Officer Murray of the Berry Street Station, is a big-hearted, well-thought-of patrolman in love with his work and his simple home. He incurs the enmity of Joe Slattery, a perverted, ... See full summary »

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Cast

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...
Officer Murray
...
Mrs. Murray
Capitola Holmes ...
Little Helen Murray
Timmy Sheehan ...
Little Timothy Murray
Mac Barnes ...
The Chief of Police
Douglas Lawrence ...
Joe Slattery - Reporter
Vera Hamilton ...
Mrs. Williams - Candy Factory Forewoman
Margaret Melville ...
Mrs. Slattery - the Old Apple Woman
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Storyline

Officer Murray of the Berry Street Station, is a big-hearted, well-thought-of patrolman in love with his work and his simple home. He incurs the enmity of Joe Slattery, a perverted, prevaricating reporter on the Evening Times. Slattery watches Murray and secures his revenge when the officer is bested by a crowd of young hoodlums whom he is trying to discipline. In the mix-up, Murray loses his star. Slattery gets his paper to print a sensational story which results in Murray being discharged from the force. Slattery's poor old mother, an apple peddler, who has often been befriended by Murray, induces him to secure a job in a nearby candy factory. Murray does so and is soon beloved by all the employees. One day an explosion occurs in the factory and within a few moments the old rattle trap building is one mass of flames. A panic ensues among the employees, who are mostly women and children. Murray takes in the situation, and, with an exhibition of bravery, carries the employees to ... Written by Moving Picture World synopsis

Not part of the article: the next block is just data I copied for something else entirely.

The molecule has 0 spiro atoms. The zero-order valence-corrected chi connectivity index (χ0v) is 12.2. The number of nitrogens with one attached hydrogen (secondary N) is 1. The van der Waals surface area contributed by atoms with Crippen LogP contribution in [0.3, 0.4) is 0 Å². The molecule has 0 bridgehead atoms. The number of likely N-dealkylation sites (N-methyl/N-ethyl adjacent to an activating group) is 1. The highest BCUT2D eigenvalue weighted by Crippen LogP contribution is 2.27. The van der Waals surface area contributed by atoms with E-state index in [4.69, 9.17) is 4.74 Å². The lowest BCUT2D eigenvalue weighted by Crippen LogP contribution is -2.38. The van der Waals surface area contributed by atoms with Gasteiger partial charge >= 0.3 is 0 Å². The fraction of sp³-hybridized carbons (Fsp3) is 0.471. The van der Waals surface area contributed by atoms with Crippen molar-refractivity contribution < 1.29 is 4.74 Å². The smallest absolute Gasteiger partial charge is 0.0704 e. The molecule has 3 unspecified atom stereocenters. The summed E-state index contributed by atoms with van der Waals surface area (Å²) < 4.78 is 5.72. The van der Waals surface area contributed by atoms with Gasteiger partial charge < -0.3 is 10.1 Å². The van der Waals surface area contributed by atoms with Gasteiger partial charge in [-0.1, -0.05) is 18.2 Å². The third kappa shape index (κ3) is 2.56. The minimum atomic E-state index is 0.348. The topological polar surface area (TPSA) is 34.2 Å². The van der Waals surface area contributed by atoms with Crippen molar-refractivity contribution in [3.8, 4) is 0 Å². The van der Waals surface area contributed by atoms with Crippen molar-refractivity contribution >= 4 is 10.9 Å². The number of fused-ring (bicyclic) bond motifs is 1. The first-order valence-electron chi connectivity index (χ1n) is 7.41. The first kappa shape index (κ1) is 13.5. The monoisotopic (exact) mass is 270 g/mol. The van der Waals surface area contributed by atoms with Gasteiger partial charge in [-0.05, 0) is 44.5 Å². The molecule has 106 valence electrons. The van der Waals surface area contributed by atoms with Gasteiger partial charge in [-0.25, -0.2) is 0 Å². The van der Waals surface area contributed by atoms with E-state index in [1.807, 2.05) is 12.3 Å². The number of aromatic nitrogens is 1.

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Short | Drama

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1 August 1912 (USA)  »

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1.33 : 1
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The fire and all the scenes are very well done
13 January 2017 | by (Chicago) – See all my reviews

A melodrama that stirs much sympathy for its hero in its early scenes and that has a good, though very formal, climax; but that loses its effectiveness at the close through a hundred feet of sentimental insincerity. A reporter has a grudge against Officer Murray and lies so about him in the paper that he gets him fired for cowardice. In the end, Murray saves the reporter's old mother from a burning factory. He is finally pulled from the roof just before it falls, by a crane worked by men building a steel house near by. The fire and all the scenes are very well done. It is a good offering, although it has a very poor ending. - The Moving Picture World, August 17, 1912


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